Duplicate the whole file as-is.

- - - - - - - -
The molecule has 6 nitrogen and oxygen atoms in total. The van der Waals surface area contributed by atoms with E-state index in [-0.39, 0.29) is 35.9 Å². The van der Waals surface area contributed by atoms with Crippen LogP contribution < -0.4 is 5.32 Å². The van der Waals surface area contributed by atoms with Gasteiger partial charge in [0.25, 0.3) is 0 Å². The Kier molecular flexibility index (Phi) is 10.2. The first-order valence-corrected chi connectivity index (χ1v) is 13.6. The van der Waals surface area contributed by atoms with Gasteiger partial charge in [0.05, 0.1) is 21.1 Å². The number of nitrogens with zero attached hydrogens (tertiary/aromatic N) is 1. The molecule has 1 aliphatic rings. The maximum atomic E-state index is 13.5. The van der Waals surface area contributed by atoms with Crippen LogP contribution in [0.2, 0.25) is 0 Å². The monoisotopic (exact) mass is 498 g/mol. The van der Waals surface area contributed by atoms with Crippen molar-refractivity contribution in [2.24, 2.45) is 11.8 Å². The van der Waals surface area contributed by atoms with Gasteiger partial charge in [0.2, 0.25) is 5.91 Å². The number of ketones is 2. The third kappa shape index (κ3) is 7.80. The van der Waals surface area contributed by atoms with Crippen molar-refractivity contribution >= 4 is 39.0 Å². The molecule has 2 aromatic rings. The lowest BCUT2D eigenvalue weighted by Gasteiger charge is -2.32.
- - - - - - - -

The molecule has 6 nitrogen and oxygen atoms in total. The van der Waals surface area contributed by atoms with E-state index in [-0.39, 0.29) is 35.9 Å². The van der Waals surface area contributed by atoms with Crippen LogP contribution < -0.4 is 5.32 Å². The van der Waals surface area contributed by atoms with Gasteiger partial charge in [0.25, 0.3) is 0 Å². The Kier molecular flexibility index (Phi) is 10.2. The first-order valence-corrected chi connectivity index (χ1v) is 13.6. The van der Waals surface area contributed by atoms with Gasteiger partial charge in [0.05, 0.1) is 21.1 Å². The number of nitrogens with zero attached hydrogens (tertiary/aromatic N) is 1. The molecule has 1 aliphatic rings. The maximum atomic E-state index is 13.5. The van der Waals surface area contributed by atoms with Crippen LogP contribution in [0.2, 0.25) is 0 Å². The monoisotopic (exact) mass is 498 g/mol. The van der Waals surface area contributed by atoms with Crippen molar-refractivity contribution in [2.24, 2.45) is 11.8 Å². The van der Waals surface area contributed by atoms with Gasteiger partial charge in [0.2, 0.25) is 5.91 Å². The number of ketones is 2. The third kappa shape index (κ3) is 7.80. The van der Waals surface area contributed by atoms with Crippen molar-refractivity contribution >= 4 is 39.0 Å². The molecule has 2 aromatic rings. The lowest BCUT2D eigenvalue weighted by Gasteiger charge is -2.32.